A program aimed at bridging the gap between council and landowners around wild dog management is winning praise in local government circles for Bulloo Shire.
The South West Queensland council is the third largest in the state and has taken a proactive no-tenure approach to wild dog management with a dedicated team of three staff who travel thousands of miles to meet face-to-face with remote owners to help. to solve problems.
Finalist in the Local Government Excellence Awards, Bulloo Rural Services staff racked up 5,000 miles last fiscal year talking to homeowners about bait coordination and training, chemical training/certifications, exclusion fences, drought support , facilitation of water deals, management of invasive plants and animals, and provision of welfare support.
While the wild dogs were the focus of many of the owners, the team also facilitated training programs in property mapping, bovine pregnancy testing, creek repair, farm safety, and livestock supplements.
They drew on resources from PestSmart, Feralscan, AgForce, Southern Queensland Landscapes, and the state Department of Agriculture.
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Rural Services Manager Donna Hobbs developed the program from scratch following a suggestion from Bulloo Mayor John Ferguson that the disconnect between council and landlords needed to be resolved.
“The Council wanted to provide valuable services to landowners,” said Ms. Hobbs.
“Our Rural Land Officer now has a liaison approach, so he’s not just spraying weeds or helping someone set up a dog trap, he’s talking to homeowners about their issues.
“We fill gaps, support and connect people.”
Staff, often accompanied by a mental health nurse, visit 27 landowners spread across the county’s 73,000 square kilometers, with the furthest station a 3.5-hour drive on unpaved roads.
“Not only are they remote, but they border New South Wales and South Australia, which have their own regulations, which poses cross-border problems for landowners. We’re at the Border Regional Organization of Councils to try to solve some of those problems,” Mrs. Hobbs said.
Funding from the Queensland Wild Pest Initiative has enabled a strategic coordinated 1080 aerial baiting program covering 795,557 ha and assistance in the control and trapping of feral dogs on three properties covering 178,200 ha.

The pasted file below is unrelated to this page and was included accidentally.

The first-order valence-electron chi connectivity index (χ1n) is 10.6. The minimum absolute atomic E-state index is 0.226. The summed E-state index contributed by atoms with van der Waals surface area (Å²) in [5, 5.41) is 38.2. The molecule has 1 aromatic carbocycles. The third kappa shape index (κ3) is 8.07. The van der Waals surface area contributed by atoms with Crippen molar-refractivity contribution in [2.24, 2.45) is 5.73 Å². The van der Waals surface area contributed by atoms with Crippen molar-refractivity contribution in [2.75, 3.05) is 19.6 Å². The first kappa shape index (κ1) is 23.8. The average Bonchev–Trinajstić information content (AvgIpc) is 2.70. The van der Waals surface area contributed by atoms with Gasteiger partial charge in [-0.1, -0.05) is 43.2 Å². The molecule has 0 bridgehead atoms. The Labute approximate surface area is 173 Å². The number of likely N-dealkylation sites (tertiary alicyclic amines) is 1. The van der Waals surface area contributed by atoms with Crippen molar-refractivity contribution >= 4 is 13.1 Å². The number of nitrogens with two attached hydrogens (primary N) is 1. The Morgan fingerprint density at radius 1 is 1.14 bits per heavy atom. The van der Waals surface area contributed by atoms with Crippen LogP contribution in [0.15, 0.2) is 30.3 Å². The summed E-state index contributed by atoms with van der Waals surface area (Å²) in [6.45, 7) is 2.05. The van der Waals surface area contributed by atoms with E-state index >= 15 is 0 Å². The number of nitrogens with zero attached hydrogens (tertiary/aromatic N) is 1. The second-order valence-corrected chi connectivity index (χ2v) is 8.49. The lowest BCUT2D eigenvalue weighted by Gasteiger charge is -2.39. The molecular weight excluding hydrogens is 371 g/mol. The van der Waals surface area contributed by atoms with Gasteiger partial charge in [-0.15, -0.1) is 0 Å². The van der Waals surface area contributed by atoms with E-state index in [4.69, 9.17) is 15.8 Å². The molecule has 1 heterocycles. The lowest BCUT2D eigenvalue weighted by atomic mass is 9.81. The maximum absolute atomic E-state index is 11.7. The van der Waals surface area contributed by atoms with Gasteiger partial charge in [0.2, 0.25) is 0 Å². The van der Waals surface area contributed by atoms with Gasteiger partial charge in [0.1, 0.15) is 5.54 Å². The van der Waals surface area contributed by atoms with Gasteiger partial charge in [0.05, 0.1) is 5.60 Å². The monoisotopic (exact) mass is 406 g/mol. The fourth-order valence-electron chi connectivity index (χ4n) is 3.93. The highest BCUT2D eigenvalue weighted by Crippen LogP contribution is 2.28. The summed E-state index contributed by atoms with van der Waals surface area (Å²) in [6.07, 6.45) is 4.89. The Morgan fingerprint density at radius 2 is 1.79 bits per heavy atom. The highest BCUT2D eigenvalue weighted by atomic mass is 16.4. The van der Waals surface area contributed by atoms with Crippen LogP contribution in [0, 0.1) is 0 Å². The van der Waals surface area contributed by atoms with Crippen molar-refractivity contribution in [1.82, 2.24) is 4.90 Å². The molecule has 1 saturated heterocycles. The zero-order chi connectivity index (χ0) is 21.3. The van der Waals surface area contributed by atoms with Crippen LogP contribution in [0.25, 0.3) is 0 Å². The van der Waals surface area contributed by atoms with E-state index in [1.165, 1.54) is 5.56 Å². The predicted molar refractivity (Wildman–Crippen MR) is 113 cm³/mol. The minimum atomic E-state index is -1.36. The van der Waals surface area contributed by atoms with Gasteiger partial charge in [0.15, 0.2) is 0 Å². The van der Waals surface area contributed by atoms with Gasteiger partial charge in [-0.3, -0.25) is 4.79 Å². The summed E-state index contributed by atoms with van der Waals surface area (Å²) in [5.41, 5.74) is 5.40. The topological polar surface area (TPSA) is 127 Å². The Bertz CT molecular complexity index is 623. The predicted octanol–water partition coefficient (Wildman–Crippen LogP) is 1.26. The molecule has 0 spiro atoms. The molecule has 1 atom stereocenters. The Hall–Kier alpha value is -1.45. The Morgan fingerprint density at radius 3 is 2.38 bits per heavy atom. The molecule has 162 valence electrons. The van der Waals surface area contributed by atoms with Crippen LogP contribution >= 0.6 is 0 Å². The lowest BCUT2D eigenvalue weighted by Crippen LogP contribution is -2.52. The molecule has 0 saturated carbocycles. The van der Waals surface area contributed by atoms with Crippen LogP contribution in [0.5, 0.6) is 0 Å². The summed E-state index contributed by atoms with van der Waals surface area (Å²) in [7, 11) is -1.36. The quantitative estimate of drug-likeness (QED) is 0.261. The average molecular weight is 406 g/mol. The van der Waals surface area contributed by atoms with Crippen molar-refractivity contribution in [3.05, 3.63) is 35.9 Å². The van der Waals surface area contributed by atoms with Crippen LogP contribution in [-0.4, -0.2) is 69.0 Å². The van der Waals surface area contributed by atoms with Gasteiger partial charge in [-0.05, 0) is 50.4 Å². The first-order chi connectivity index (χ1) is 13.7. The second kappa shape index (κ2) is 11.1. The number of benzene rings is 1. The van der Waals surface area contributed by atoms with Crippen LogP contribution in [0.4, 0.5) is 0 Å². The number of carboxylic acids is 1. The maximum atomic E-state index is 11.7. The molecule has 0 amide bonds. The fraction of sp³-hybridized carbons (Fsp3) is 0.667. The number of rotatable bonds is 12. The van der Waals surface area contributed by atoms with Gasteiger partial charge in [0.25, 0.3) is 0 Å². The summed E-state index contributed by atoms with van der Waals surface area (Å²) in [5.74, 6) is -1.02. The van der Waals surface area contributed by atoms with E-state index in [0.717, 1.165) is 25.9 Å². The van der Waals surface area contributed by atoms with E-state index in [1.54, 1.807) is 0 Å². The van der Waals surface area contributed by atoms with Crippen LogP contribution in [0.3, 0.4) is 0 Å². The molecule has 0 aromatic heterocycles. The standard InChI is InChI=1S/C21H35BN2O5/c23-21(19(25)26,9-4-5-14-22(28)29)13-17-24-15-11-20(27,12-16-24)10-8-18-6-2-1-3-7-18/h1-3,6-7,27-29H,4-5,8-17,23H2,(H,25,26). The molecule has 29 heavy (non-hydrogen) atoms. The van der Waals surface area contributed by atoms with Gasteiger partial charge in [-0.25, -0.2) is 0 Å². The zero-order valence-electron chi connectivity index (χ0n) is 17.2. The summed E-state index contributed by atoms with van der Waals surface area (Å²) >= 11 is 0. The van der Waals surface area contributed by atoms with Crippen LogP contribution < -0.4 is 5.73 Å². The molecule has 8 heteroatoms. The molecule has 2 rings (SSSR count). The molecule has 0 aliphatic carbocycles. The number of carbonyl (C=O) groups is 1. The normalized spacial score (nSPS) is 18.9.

Two coordinated 1080 aerial baiting programs in November 2020 and May 2021 resulted in 11 wild dogs trapped, two shots, 34 scalps received, and 8,962 kg of meat distributed.
The council provides subsidized meat baits to encourage landowner participation in the management of wild dogs.
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Ms Hobbs said they worked in collaboration with NSW Local Land Services and neighboring Quilpie and Paroo counties on simultaneous baiting campaigns.
He paid tribute to the preliminary work done by the Western Queensland DogWatch committee funded by AgForce and Australian Wool Innovation.
“Our goal is to reduce ad hoc baits in the area we cover from St George on the southern border to the north of the state,” he said.
“Three years ago, we had a big problem with wild dogs, but since everyone committed to the aerial and ground trapping and baiting programs, the number of dogs has stabilized over the last 12 months.
“People put it down to continuous effort, but if we take our foot off the pedal, it’s going to recede quickly.”
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Among those credited for supporting the success of the program are Peter Lucas of Paroo County for being a mentor, and former South West Queensland Wild Dog Coordinator Skyela Kruger for her hands-on assistance.
“We have face-to-face conversations with people and we don’t hide the fact that they have neighbors with sheep, and we want both businesses to thrive,” said Ms. Hobbs. “We also encourage our homeowners to talk to their neighbors.”
Mark and Tay Luckraft operate an earthmoving business and also help run the family-owned Yakara Station in Thargomindah.
They have received visits to the property by Rural Services staff and attended training workshops.
Ms. Luckraft said isolated landowners appreciated the contact, especially to discuss their needs in relation to drought support or mental well-being.
The pair participate in the aerial and ground baiting programs each May and November, but admit it can be a struggle when absentee landowners don’t bait.
“We have exclusion fences with a neighbor and we also connect to the wild dog barrier fence on our boundary – in our sheep territory we put two simple electrical wires into a six-wire fence,” said Ms Luckraft.
She said the exclusion fence and coordinated fattening programs resulted in a 110 percent lamb mark in her Dorper herd in 2021.
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Donna Hobbs said the council had twice submitted foreclosure fence applications when three properties expressed interest but found they were ineligible.
The properties were not adjoining each other and, as such, did not qualify for financing under QFPI’s foreclosure fence programs, which require three or more properties to form a group.
Since then, two properties have erected their privately funded exclusion cells and a third is underway.
“For anyone who needs an example of exclusion fencing, you can see how the Glasson family in Picarilli has gone ahead with their production and quality sheep,” he said.
“It’s a credit to the family and how hard they’ve worked.
“You see a lot in the media about the government giving money for these fences, but here those genuine, hard-working people who could have benefited weren’t able to access it.
“They went ahead anyway and have seen the success of what they have done.
“We’re not bringing sheep in here without the fences.”
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